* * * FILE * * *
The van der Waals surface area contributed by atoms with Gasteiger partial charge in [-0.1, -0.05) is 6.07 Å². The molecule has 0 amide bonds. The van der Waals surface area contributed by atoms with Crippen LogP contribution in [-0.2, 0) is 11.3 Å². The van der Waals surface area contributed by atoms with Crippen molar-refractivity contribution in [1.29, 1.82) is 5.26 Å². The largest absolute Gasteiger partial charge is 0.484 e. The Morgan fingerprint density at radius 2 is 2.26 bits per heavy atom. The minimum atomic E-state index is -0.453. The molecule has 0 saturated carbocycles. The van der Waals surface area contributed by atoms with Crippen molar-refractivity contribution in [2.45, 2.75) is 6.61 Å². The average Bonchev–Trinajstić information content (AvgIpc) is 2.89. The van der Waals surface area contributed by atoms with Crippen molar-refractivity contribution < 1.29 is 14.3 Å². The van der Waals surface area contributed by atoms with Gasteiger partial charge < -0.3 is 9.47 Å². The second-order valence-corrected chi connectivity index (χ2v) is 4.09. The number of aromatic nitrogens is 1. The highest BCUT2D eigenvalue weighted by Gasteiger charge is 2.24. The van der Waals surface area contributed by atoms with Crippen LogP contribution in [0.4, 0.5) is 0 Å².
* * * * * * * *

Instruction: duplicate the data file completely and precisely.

The van der Waals surface area contributed by atoms with Gasteiger partial charge in [-0.1, -0.05) is 6.07 Å². The molecule has 0 amide bonds. The van der Waals surface area contributed by atoms with Crippen LogP contribution in [-0.2, 0) is 11.3 Å². The van der Waals surface area contributed by atoms with Crippen molar-refractivity contribution in [1.29, 1.82) is 5.26 Å². The largest absolute Gasteiger partial charge is 0.484 e. The Morgan fingerprint density at radius 2 is 2.26 bits per heavy atom. The minimum atomic E-state index is -0.453. The molecule has 0 saturated carbocycles. The van der Waals surface area contributed by atoms with Crippen molar-refractivity contribution in [2.45, 2.75) is 6.61 Å². The average Bonchev–Trinajstić information content (AvgIpc) is 2.89. The van der Waals surface area contributed by atoms with Crippen molar-refractivity contribution < 1.29 is 14.3 Å². The van der Waals surface area contributed by atoms with Gasteiger partial charge < -0.3 is 9.47 Å². The second-order valence-corrected chi connectivity index (χ2v) is 4.09. The number of aromatic nitrogens is 1. The highest BCUT2D eigenvalue weighted by Gasteiger charge is 2.24. The van der Waals surface area contributed by atoms with Crippen LogP contribution in [0.4, 0.5) is 0 Å².